Six months ago I began a videoblog (http://cayugakarate.com/blog) dedicated to exploring the potential link between Chinese military arts and Okinawan empty hand arts. I would like to share my work with the contributors on MartialTalk.
It would be helpful to briefly review the historical context of the Chinese presence in Okinawan.
Between the late 1300s and the late 1800s, the Chinese engaged in the tributary system of trade with numerous peoples throughout Southeast Asia. The Okinawans, due to both their location, as well as their seafaring skills, had an important role in this trading system which became an integral component of the Okinawan economy and social system. In support of the tributary system, the Chinese established a substantial presence (36 families)in the Kume Mura village in Naha. Throughout much of the 500 year period of tributary trade, Okinawan tribute ships were vulnerable to piracy and the Chinese had strong motivation to ensure these ships were appropriately protected against attacks. It was not uncommon for the Chinese to send military personnel to Okinawa. (Funakoshi lists five Chinese by name as teachers of Chinese martial systems to Okinawans. Four of these were described as military attaches.) And while the origins of Okinawan of karate will forever be clouded, due primarily due to the secrecy in which it was practiced; there is some belief that the Chinese are a significant source of Okinawan kata.
If we accept the proposition that the Chinese placed a high value on tribute trade with Okinawa, we should consider the possibility that the Chinese would want Okinawans to have the military skills necessary to protect Okinawan tribute vessels on route to China. We do have a record of Chinese military officials engaged in teaching the Okinawans martial arts. If that were true, we should at least consider the possibility that these arts could have been used in a military context, specifically protecting Okinawan tribute vessels.
Based upon this historical analysis, I have proposed the following hypothesis. Okinawan kata, at least those taught by Chinese in Okinawan, have origins as Chinese military arts, and were taught to help ensure the protection of tribute trade.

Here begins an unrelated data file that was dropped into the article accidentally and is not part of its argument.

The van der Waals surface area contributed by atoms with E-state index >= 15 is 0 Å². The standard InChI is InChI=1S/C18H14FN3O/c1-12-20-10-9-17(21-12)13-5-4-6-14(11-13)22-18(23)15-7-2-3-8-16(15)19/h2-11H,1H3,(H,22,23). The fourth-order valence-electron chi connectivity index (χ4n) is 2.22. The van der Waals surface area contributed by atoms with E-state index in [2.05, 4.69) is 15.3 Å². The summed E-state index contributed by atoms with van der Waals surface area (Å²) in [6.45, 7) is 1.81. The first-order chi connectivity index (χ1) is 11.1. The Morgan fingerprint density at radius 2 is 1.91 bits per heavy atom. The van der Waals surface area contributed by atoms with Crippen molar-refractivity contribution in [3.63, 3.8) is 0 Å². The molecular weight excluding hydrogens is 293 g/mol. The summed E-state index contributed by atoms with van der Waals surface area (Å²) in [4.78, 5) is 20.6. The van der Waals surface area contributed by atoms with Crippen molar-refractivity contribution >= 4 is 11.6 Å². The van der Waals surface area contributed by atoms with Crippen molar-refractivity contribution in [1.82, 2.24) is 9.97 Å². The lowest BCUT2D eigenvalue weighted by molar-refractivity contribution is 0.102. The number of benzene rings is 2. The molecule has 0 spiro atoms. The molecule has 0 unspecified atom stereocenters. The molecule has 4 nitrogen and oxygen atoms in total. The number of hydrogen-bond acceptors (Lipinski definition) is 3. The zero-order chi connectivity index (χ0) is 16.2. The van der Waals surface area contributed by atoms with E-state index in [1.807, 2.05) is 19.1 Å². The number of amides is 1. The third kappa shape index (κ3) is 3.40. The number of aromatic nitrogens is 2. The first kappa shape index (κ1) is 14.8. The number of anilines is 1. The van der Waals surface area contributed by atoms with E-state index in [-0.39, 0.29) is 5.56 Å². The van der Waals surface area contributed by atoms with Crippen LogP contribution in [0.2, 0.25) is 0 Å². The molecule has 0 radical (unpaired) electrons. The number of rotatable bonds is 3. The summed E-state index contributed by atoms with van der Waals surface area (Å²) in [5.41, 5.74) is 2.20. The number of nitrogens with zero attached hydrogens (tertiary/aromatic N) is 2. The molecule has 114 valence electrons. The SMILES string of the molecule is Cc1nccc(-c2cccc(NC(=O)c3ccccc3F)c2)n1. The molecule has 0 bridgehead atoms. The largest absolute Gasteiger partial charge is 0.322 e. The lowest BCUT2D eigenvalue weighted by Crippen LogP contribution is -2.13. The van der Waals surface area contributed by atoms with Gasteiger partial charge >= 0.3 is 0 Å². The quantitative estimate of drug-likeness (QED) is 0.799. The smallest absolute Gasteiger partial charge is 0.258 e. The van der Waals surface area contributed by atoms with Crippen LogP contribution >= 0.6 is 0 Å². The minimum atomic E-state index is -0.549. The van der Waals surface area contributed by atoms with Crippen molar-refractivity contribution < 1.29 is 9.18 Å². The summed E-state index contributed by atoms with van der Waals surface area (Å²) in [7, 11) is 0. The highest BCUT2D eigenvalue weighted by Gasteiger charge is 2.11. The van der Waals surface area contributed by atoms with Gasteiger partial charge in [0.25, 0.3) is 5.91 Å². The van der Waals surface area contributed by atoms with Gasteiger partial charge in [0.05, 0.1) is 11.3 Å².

Prior to the emergence of firearms, the bladed spear (which I will refer to as a "spear", rather than use the more uncommon term "halberd") was a common weapon used in military combat. While long spears were common on the battlefield, short spears were quite common throughout the Chinese military. Short spears (about the height of the person using it) would have an obvious advantage (compared to long spears) in defending a ship against pirates who had been successful in boarding, and therefore, we should expect that the Chinese would have passed on arts specifically for use with the short spear.
The hypothesis proposed leads to the question: do Okinawan kata have movements that could propel a spear in useful, effective fighting combinations?
It is the purpose of my videoblog to further explore this question. Since July, I have documented 30 hours of training and instruction (mostly training), and have documented the movements of 20 kata for use with a spear. Over the next several years I will explore the movements of these 20 kata, and 20 others, for use with a spear.
In general, I will record a minimum of 1000 repetitions of a kata, in some cases many more. I want to have some minimum level of competency before I take the opportunity to share what my training in a kata has taught me about the uses of the spear movements found within each kata.
While I expect many to be resistant to this novel hypothesis I have proposed, I am hopeful that some might find my ideas useful. There are many karateka engaged in the study of kata, who are perplexed at how some of the movements could be used in effective fighting combinations. For many, there are some movements in kata that just don’t seem to model actual fighting.
I am eager to engage those who would be interested in exploring this very different approach to the analysis of kata.